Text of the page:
Here we established the primary structure of polymyxin P by PSD-MALDI-TOF mass spectrometry (Figure 3). Alterations in comparison to other polymyxin species were detected in two out of the four variable positions of the peptide. A unique Phe residue resided at the sixth position (X), and a Thr residue was found at the seventh position (Y) of polymyxin P. These results were corroborated by bioinformatic analysis of the polymyxin synthetase gene cluster in M-1, where the adenylation domains specified the amino acid substrates to be activated (Table 2). The resulting order of amino acids did completely match with the structure for polymyxin P obtained by PSD MALDI-TOF MS (Figure 7C). Whilst this technique did not deliver information about stereochemical configuration of the amino acid moieties, our bioinformatic approach resulted in detection of two epimerization-domains residing in the third and the sixth module (Figure 7B), suggesting the presence of D-Dab and D-Phe in position 3 and 6 of the polymyxin product, respectively (Figure 7C). The occurrence of D-Dab in position 3 corresponds with recent findings in polymyxin A  and polymyxin B . This is remarkable, since according to literature, these forms of polymyxin are rare and the fact that all three of the polymyxin gene clusters examined to date are from plant-associated strains of P. polymyxa isolated for their biocontrol and plant growth promoting activities is relevant for this observation .
Our results support the view that polymyxin P encoded by the pmxABCDE gene cluster is the main compound in the culture filtrate of P. polymyxa M-1 in suppressing E. amylovora and E. carotovora, the causative agents of the important plant diseases fire blight and soft rot, respectively. Since the rare polymyxin P has not been previously used as a clinical agent, in contrast to polymyxin B and colistin , this finding provides a potential option to use polymyxin P or its producer strain P. polymyxa M-1 as an alternative of chemical bactericides to control fire blight, soft rot and other plant diseases caused by gram-negative bacteria.
Bacterial strains and growth conditions
Strain M-1 isolated from surface sterilized wheat roots in China was kept frozen at −70 C with 15% glycerol as a laboratory stock. This strain was cultured in tryptic soy broth (TSB) liquid medium or on tryptic soy broth agar (TSBA) plates (TSB supplemented by 1.5% agar) at 30°C for general purposes or in glucose-starch-CaCO3 (GSC) medium  at 30°C for antibacterial activity tests and chemical analysis of polymyxin. M-1 has been deposited in China General Microbiological Culture Collection Center (CGMCC) as strain CGMCC 7581. Other strains used in this study were laboratory stocks obtained from different sources and kept frozen with 15% (v/v) glycerol at −70°C. They were grown in Luria broth (LB) or on LB agar plates (LB solidified with 1.5% agar) at 30°C (E. amylovora Ea273, E. carotovora and Micrococcus luteus) or 37°C (Pseudomonas aeruginosa, Streptococcus faecalis, Bacillus megaterium, Bacillus subtilis 168, Bacillus amyloliquefaciens FZB42 and Bacillus cereus ATCC 14579).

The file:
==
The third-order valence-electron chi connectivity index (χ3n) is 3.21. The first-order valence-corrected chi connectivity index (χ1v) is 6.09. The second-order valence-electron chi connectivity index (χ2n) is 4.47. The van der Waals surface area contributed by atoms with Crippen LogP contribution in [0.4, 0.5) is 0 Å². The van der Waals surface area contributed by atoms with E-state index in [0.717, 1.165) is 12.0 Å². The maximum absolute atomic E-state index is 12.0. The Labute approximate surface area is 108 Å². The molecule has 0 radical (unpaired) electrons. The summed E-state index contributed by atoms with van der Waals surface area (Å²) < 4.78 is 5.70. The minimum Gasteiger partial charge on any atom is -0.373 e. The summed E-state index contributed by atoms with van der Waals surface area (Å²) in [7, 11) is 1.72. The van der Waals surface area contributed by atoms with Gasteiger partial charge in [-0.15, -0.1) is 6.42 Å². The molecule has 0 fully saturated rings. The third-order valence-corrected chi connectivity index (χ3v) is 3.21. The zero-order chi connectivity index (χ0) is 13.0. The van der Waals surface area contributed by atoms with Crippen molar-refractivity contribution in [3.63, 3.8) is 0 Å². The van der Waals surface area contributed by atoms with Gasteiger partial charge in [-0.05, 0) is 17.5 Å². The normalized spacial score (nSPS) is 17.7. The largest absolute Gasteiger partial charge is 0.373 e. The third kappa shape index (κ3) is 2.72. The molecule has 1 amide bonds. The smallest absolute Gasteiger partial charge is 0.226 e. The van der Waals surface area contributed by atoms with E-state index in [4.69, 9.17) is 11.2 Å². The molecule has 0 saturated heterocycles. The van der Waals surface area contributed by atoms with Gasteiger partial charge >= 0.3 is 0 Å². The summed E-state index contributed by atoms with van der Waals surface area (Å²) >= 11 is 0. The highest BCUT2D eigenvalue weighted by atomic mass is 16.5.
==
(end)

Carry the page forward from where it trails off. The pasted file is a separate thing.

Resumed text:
Identification of the strain M-1 was carried out by using 16S rDNA sequence analysis as well as by physiological and biochemical characterization. After growing in TSB medium at 30°C overnight, the bacteria cells were collected by centrifuging for chromosomal DNA isolation using the standard phenol:chloroform procedure. Then, the 16S rDNA was amplified by PCR with two pairs of primers 63 F (5’CAG GCC TAA CAC ATG CAA GTC-3’), 1387R (5’GGG CGG TGA TGT ACA AGG C’-3) , 530 F (5’GTG CCA GCM GCC GCG G-3’) and 1494R (5’GGY TAC CTT GTT ACG ACT T-3’) [46, 47]. The reaction mixture included Taq DNA polymerase, 10 × Taq buffer, forward and reverse primers, each deoxynucleoside triphosphate (dATP, dGTP, dCTP and dTTP) (Beijing Youbo Gene Technology Co., Ltd) and template DNA. Amplifications were performed using a Biometra T personal 48 thermocycler (Biometra, Goettingen, Germany) with the following cycle conditions: initial activation at 94°C for 5 min; 35 cycles of 94°C for 1 min, 55°C for 30 sec, and 72°C for 1 min; a final extension at 72°C for 10 min. PCR products (100 μL total volume) were analyzed by electrophoresis using a 0.8% (w/v) Tris-acetate-EDTA (TAE) agarose gel mixed with ethidium bromide and ultraviolet visualization. PCR products were purified from ethidium bromide-stained gels using the DNA product purification Kit (TIANGEN BIOTECH (BEIJING) CO., LTD) and inserted into pMD18-T vectors (TAKARA BIOTECHNOLOGY (DALIAN) CO., LTD). The recombinant plasmids were transformed into E.coli DH5α. DNA sequencing of the plasmids was done by Beijing Youbo Gene Technology Co. Ltd. Nucleotide sequences were assembled and edited with Gap4 which is a part of the STADEN package (http://staden.sourceforge.net/) software. The sequences were compared with those of the reference organisms by Blast search.
Selection of a medium for polymyxin production
Among the seven media used in our survey, Katznelson and Lochhead (KL) medium , Landy medium , Landy medium either supplemented with yeast extract, D, L-alanine and phenylalanine (Landy GA) or with yeast extract and phenylalanine (Landy G), GSC medium , brain-heart infusion (BHI) medium and tryptic soy broth yeast extract (TSBYE) medium, the GSC medium was optimal for production of polymyxin.
Antibacterial activity assay
To investigate its antibacterial spectrum, P. polymyxa M-1 was grown in GSC medium under aerobic conditions at 30°C for 72 h. Then the culture was centrifuged at 6000 rpm at 4°C for 10 min to remove cells. Fresh indicator bacteria plates were prepared for the assay. When the concentration of indicator bacteria grown in LB medium at appropriate temperature was up to 4 × 107 CFU/mL, 0.5 mL bacteria suspension was mixed with 20 mL melting LB agar and cooled below 60°C to prepare the plates. 50 μL M-1 GSC culture supernatant were loaded into a well punched in indicator bacteria plate which was then incubated at 30°C overnight to observe the growth inhibition effect. GSC medium without bacteria was also loaded as a negative control. The diameters of inhibition zones were then measured and recorded.